A5 She's Been Used
A6 Hurtin' Her Won't Make You A Man
A7 The Mexican In Me
B1 The Hard Way
B2 In The Hands Of The Lord
B6 The Drift
MRML Readers weigh in with a comment: is this Jerry's master work?
"Jerry Jerry wasn't a serious band at the time it started, either. It was what we called a "fuck band". It took four or five years before I considered myself to be a performer."
At the height of Canada’s eighties stomping garage-rock revival, spearheaded by Og Records (see here), along swaggered this hard-drinking, testifier, Jerry Jerry, (born Jerry Woods) and his seven piece band, the Sons of Rhythm Orchestra.
"Canadian city boy thinks he's a hillbilly preacher sings late '60s Texas acid rock." is how Jerry Jerry's debut album Road Gore: The Band That Drank Too Much (1985) was once described. And that just scratches the surface. The tempos are speedy, the lyrics sarcastic and the band chops up elements of blues, country, gospel, rockabilly surf and punk rock to make a thick n' chunky stew. The resulting sound is roots-rockin' cow-punk a little like their Edmonton, Alberta brethren Jr. Gone Wild (and even a little like really early k.d. lang). However, there's not much R.E.M. style jangle in these boys spurs and you can bet your ass that Jerry would make short work out of Micheal Stipe should they ever meet.
In that spirit, here's Jerry's brilliant anti-socialism screed, "Bad Idea". While still-gelling Road Gore may not be Jerry's strongest album, this song stands as his greatest achievement - no wonder it's track one, side one of the whole It Came From Canada compilation series. The lyrics are both humorous and deadly-serious. Jerry uses a stinging guitar line as his soapbox to condemn the evils of Big Government (Alberta is Canada's Texas) while the whole band offers full choral support. Eventually Jerry's righteous fury builds to an explosive triple-time ending. (Studio version here)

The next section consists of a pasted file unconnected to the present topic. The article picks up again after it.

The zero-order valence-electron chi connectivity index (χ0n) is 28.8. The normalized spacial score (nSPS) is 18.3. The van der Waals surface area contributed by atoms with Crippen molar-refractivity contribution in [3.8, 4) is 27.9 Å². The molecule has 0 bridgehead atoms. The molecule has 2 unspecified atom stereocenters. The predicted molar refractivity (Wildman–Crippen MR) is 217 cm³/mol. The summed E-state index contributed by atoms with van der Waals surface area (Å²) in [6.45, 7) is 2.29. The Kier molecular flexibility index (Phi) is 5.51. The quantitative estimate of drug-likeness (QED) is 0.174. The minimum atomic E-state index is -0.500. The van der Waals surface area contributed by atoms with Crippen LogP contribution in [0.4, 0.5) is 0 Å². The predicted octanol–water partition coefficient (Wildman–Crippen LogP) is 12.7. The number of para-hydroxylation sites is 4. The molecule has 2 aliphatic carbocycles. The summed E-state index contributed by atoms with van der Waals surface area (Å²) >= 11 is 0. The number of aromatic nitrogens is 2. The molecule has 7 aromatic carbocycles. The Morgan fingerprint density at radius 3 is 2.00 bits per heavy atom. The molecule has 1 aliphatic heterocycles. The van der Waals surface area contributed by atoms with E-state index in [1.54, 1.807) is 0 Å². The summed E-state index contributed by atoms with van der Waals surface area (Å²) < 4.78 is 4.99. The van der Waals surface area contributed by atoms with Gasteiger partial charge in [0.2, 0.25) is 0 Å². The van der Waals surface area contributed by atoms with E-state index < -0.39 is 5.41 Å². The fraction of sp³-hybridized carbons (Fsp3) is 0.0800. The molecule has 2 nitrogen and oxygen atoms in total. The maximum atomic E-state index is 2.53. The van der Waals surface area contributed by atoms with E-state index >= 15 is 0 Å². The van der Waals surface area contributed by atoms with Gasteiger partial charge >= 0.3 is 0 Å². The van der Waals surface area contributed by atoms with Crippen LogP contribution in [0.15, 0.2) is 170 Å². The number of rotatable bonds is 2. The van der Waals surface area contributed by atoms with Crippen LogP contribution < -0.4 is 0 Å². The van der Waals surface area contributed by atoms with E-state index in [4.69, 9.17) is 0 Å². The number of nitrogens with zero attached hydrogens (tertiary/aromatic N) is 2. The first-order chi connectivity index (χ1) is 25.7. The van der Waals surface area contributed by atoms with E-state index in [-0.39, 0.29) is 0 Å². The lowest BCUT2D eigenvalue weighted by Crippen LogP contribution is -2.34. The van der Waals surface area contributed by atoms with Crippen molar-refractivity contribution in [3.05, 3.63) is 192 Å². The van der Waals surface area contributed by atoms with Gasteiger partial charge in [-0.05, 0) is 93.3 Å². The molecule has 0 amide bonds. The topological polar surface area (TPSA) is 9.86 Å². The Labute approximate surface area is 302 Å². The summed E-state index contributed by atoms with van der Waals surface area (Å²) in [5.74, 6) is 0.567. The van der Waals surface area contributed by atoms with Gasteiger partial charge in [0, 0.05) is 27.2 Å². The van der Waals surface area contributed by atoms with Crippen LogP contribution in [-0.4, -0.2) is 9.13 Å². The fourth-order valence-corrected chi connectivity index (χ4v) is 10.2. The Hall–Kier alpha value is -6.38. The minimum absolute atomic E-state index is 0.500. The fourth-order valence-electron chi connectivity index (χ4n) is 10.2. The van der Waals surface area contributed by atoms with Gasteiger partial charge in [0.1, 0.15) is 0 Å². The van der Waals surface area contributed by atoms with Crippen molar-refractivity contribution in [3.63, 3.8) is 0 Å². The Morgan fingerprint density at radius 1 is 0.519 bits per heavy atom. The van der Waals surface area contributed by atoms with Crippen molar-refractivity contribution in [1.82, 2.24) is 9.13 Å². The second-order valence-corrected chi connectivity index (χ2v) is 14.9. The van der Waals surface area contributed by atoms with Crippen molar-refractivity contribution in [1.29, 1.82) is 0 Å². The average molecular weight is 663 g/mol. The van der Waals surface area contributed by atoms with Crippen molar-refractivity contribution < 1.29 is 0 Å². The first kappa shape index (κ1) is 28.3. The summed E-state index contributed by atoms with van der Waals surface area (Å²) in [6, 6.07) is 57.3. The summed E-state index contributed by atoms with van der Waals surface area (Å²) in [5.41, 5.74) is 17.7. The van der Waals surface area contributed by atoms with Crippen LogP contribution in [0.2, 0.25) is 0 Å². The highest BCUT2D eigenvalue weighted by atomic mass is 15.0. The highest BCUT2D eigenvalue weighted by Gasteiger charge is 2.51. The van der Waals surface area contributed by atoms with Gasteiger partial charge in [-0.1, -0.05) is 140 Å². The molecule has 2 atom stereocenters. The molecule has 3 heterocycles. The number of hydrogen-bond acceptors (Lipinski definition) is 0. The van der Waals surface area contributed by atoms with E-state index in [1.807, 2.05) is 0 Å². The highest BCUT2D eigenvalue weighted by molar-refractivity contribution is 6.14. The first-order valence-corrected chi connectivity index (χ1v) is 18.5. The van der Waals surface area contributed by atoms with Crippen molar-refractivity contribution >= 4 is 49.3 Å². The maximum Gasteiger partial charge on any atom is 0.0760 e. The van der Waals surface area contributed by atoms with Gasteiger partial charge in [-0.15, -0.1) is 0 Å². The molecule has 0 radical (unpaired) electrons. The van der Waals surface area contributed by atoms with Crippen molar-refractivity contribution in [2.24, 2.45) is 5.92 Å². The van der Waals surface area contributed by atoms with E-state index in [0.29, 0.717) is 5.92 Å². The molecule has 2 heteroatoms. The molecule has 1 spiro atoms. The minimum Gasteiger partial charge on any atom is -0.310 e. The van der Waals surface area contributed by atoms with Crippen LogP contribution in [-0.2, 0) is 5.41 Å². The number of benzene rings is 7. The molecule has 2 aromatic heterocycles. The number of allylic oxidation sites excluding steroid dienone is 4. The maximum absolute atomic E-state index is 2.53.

A1 Gospel Surfer
A2 Rhythm Crazy
A3 Color TV
A4 Baby's On Fire
A5 Livin' On Top
A6 Hell And Back
A7 Daddy Was A Peacock
B1 Happy Nun
B2 Bad Idea
B3 Rancher King
B4 Dumb Love
B5 You Make Me Blue
B6 Judgement Date
This MRML-exclusive "edition" of the hopelessly out-of-print Road Gore has two bonus tracks, "Radical Look" and "Yap Yap", culled from the It Came From Canada series.
MRML readers weigh in with a comment: What do you make of Jerry Jerry's Gospel-punk?
So, Tommy Ramone, the last of the original Ramones is dead. Sad, fucking sad. Tommy was one of the architects behind the the band, supposedly only taking the drum stool after auditions failed to secure anyone capable of understanding what the band was doing. When the band lost its way in a fog of big-name producers in the early 80's, it was Tommy who took the producers helm for the comeback album "Too Tough To Die and righted the Good Ship Ramone.
Here's an artifact of the Tommy-era. The sound is dirty as hell but it's still amazing that this not only exists but how how clearly it demonstrates the band's focus well before the recording of the first album.
The fact that this was filmed says that a lot of people, artistic director Arturo Vega not least among them, knew that something earth-shaking was afoot in NYC.
What do you make of this super-early Ramones performance?